Mister Cinecal

Mister Cinecal

Saturday, 10 January 2015

Catching Z's With Foxcatcher

Part of the problem with Bennett Miller's Foxcatcher is that it spends its time building to an event that may have nothing to do with the previous two hours. The true-crime tragedy that is the film's climax did not have a neat explanation in real life, seemingly coming out of nowhere, attributed to mental illness in John Du Pont, and taking place years after the events depicted in this film posited as motivation. I wanted to give the film a chance but it ultimately took a very long time to say very little about Du Pont. It was like a PowerPoint presentation that ended with a picture of a gun.




Foxcatcher mostly focuses its attention not on Du Pont but on Mark Schultz, one of the wrestlers who trained at the Foxcatcher training facility on the grounds of Du Pont's estate. Mark is an Olympic gold medalist but feels inadequate; he's very close to his brother Dave but feels overshadowed by him, Dave is a more talented wrestler, has a family life and is much more comfortable in his own skin than Mark, who is the embodiment of whatever a 'lug' is supposed to be. When Du Pont becomes his financier they become unlikely friends, as Du Pont has his own feelings of inadequacy; he's a do-nothing millionaire trying to convince himself that he's a great wrestling coach, great father figure and great American patriot all in order to live up to his family's "dynasty" (Were the achievements in ornithology not enough John?) Things go well until they don't and Mark and John's relationship sours, all to the tune of some capital A Acting.

Steve Carrell has received a lot of praise for his performance as Du Pont but it never really feels as if there's much depth to his performance. He's get across his character's neediness and stuntedness but these are the same notes being hit in nearly every scene and it gets tiresome after a while. There are times, for example when Du Pont spouts platitudes and wrestling basics to his bewildered charges because his mother is watching, that he too closely recalls Michael Scott from The Office, which doesn't really help Carrell's attempt to distinguish himself as a dramatic actor. 'Charisma' is the wrong thing to be asking for from this character but it doesn't really come across convincingly that Mark Schultz would feel drawn to and then rejected by this weirdo. The Schultz brothers honestly overshadow him; Channing Tatum as Mark is similarly one-note but Tatum seethes resentment more compellingly, while Mark Ruffalo as Dave gives the most authentic performance. His concern for his brother really comes across genuinely but so does his obliviousness to overshadowing him. And while the other two act passive-agressively with the loudness of people who really want you to know they're being passive-aggressive, Dave clearly balks at and challenges Du Pont's self-importance without ever raising his voice. Ruffalo is good, but for a film with clear aspirations of acting awards there are no "must see" performances.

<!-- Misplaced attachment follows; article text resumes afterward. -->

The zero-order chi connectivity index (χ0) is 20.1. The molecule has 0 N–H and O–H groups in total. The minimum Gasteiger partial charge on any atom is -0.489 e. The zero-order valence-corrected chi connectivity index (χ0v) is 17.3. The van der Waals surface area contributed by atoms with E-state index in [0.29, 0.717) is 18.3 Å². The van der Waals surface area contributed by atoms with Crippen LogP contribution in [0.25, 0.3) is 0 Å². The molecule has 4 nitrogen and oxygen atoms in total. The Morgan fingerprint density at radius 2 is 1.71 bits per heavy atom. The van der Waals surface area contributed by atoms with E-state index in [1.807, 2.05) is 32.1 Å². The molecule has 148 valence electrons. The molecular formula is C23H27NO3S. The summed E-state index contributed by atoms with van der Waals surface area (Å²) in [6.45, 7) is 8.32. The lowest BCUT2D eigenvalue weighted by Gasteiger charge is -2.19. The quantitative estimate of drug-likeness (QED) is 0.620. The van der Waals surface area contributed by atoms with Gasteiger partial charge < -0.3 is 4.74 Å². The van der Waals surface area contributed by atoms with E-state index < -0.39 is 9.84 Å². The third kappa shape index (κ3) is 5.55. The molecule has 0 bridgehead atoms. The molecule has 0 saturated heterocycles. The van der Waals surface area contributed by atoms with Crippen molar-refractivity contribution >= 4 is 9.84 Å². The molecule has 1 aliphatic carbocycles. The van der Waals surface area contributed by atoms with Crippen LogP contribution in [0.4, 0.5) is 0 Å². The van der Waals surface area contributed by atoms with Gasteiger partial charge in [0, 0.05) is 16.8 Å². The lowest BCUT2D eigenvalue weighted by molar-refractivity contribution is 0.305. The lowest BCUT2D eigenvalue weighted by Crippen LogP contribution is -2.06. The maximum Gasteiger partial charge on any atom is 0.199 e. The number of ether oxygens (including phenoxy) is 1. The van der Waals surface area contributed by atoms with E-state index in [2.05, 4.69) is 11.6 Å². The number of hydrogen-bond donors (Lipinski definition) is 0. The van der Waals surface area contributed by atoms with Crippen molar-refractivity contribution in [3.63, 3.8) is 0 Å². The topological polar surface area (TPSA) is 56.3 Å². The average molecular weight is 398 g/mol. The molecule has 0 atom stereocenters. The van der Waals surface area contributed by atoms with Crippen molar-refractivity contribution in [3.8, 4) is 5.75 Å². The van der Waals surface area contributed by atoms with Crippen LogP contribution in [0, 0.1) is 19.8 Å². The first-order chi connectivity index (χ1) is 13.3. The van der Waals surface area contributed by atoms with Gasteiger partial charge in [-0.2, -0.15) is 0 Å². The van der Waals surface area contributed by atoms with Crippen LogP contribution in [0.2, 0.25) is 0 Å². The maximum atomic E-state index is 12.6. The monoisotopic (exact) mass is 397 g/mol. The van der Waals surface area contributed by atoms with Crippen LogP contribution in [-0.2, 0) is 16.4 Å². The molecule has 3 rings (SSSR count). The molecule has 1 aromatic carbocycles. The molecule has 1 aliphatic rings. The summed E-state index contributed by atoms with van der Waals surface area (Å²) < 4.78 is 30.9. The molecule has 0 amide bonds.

It's all a bit dour watching Foxcatcher to be honest. It's a slow film that perhaps could have trimmed a few minutes, particularly in the beginning. Scenes play out with long periods of silence, appropriate for the awkwardness of John and Mark but frustrating when you're waiting for something to happen and know the big blow-out is still many minutes away. The camera is mostly a still observer, always holding back with the possible exception of the wrestling scenes. The silence and the safe and static look of the film contribute to it's slow, empty feeling. Channing Tatum trashes a room, because that is what unhappy people in serious films do. Even in his 'living in excess' times, snorting cocaine and sporting frosted tips, he and John lack even a facade of happiness. They are pathetic on the surface and on the one layer deeper the film can go. Michael Scott  John Du Pont's mother paid someone to be his friend as a child. It's pretty miserable. The film is even shot dull and grey, like watching a rainy Sunday on a screen.

It's a shame, I felt guilty for feeling bored in the early going, cursing my own attention span, wanting to like a film for being less flashy and more cerebral, but Foxcatcher isn't cerebral. It offers a straightforward Hollywood A to B explanation for a real life event and never gets beyond a baseline examination of its characters. After making an effort for the (admittedly better) 2nd act, as the film drew to a close I found myself bored again. And then the events that make these people noteworthy happen, without much set-up, the film's own argument poorly made. We never even see one of our main characters react to it. Though others may have enjoyed it, for me Foxcatcher failed at what it was trying to do, offering a half-hearted motivation for a tragedy with a depressed shrug.

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